Claire Rush
Statehouse reporter based in Portland, Oregon.
ClaireARushcrush@ap.org

Portland, Oregon settles lawsuit over police use of tear gas

November 30, 2022 GMT
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FILE - Portland police chase demonstrators during a Black Lives Matter protest on July 26, 2020, in Portland, Ore. The city of Portland, Oregon, has settled a federal lawsuit over its police bureau's use of tear gas and other crowd control devices during racial justice protests in 2020. (AP Photo/Marcio Jose Sanchez, File )
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FILE - Portland police chase demonstrators during a Black Lives Matter protest on July 26, 2020, in Portland, Ore. The city of Portland, Oregon, has settled a federal lawsuit over its police bureau's use of tear gas and other crowd control devices during racial justice protests in 2020. (AP Photo/Marcio Jose Sanchez, File )

PORTLAND, Ore. (AP) — The city of Portland, Oregon, has reached a $250,000 settlement to a federal lawsuit over its police bureau’s use of tear gas and other crowd control devices during the racial justice protests that rocked its streets in 2020, court documents show.

Under the settlement filed Tuesday in U.S. District Court in Portland, the city agreed to pay the $250,000 to five demonstrators who alleged they were subject to tear gas while protesting lawfully.

The city also agreed to stop using rubber ball distraction devices, commonly known as flash-bang grenades, and to dismantle its remaining stock under an injunction that will last 14 months. While the plaintiffs’ ability to enforce the injunction will lapse after that time period, one of their attorneys, Juan Chavez, said he would be “perplexed” if the city reintroduced the devices.

The injunction additionally requires police to restrict their use of tear gas, pepper spray, less-lethal launchers and long-range acoustic devices in accordance with bureau policy and state law.

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The lawsuit was originally filed by the nonprofit Don’t Shoot Portland in June 2020 as protests following the death of George Floyd in Minneapolis erupted nightly on Portland’s streets, at times prompting violent clashes between police and demonstrators.

The group’s founder and executive director, Teressa Raiford, called the settlement “a win for organizers.”

“Our freedom of expression is the foundation of how we make social change possible,” Raiford said in a news release. “We’re grateful to everyone — all of our supporters and our individual donors — who made it possible to bring this lawsuit. Black Lives Still Matter.”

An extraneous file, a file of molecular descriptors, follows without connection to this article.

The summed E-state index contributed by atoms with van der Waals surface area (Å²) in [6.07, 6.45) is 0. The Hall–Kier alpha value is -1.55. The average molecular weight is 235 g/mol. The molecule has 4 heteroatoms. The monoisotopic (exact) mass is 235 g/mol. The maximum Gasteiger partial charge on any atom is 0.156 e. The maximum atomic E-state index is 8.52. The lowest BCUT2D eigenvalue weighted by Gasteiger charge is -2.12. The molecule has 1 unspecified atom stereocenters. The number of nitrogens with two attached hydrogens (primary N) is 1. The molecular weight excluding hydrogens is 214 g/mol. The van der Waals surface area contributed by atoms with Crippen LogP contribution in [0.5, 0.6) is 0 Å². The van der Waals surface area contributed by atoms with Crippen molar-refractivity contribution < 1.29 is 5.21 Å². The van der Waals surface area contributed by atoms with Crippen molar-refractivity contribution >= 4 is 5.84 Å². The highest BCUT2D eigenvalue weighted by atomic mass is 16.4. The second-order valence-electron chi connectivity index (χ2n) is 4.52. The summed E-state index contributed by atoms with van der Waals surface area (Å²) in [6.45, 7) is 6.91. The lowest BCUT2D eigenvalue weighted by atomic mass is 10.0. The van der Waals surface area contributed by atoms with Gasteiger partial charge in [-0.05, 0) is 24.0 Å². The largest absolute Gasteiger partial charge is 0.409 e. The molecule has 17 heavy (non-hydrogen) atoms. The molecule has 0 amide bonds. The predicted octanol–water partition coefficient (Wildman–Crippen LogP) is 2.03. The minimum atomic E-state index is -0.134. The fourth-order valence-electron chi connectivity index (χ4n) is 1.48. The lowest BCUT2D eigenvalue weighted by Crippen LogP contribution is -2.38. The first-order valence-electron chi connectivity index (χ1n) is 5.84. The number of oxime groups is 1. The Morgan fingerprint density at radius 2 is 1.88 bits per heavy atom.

Portland Mayor Ted Wheeler said in an emailed statement that the agreement “fairly and appropriately resolves the case to provide certainty for all parties,” adding that since 2020 the city has worked to improve crowd management trainings and its response to protests.

A Portland police directive that governs the use of force, including during crowd control situations, states that less-lethal tactics can be used for managing encounters with threatening or actively resistive persons. Another directive that is currently under review instructs officers not to deploy less-lethal munitions or tear gas indiscriminately into a crowd.

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A bill passed by the Legislature earlier this year limits police use of tear gas to specific scenarios, including when there is a risk of injury or death, when de-escalation efforts have been attempted but failed, and in the event of an “objectively dangerous and unlawful situation.” The law also bars police from using less-lethal projectiles or “handheld chemical incapacitants,” not including tear gas, for crowd management.

U.S. District Judge Marco A. Hernandez will enforce the 14-month injunction. Hernandez had previously found the city in contempt for violating a court order he issued in June 2020 that prohibited police from using pepper spray and less-lethal launchers against people engaged in passive resistance.

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Claire Rush is a corps member for the Associated Press/Report for America Statehouse News Initiative. Report for America is a nonprofit national service program that places journalists in local newsrooms to report on undercovered issues. Follow Claire on Twitter.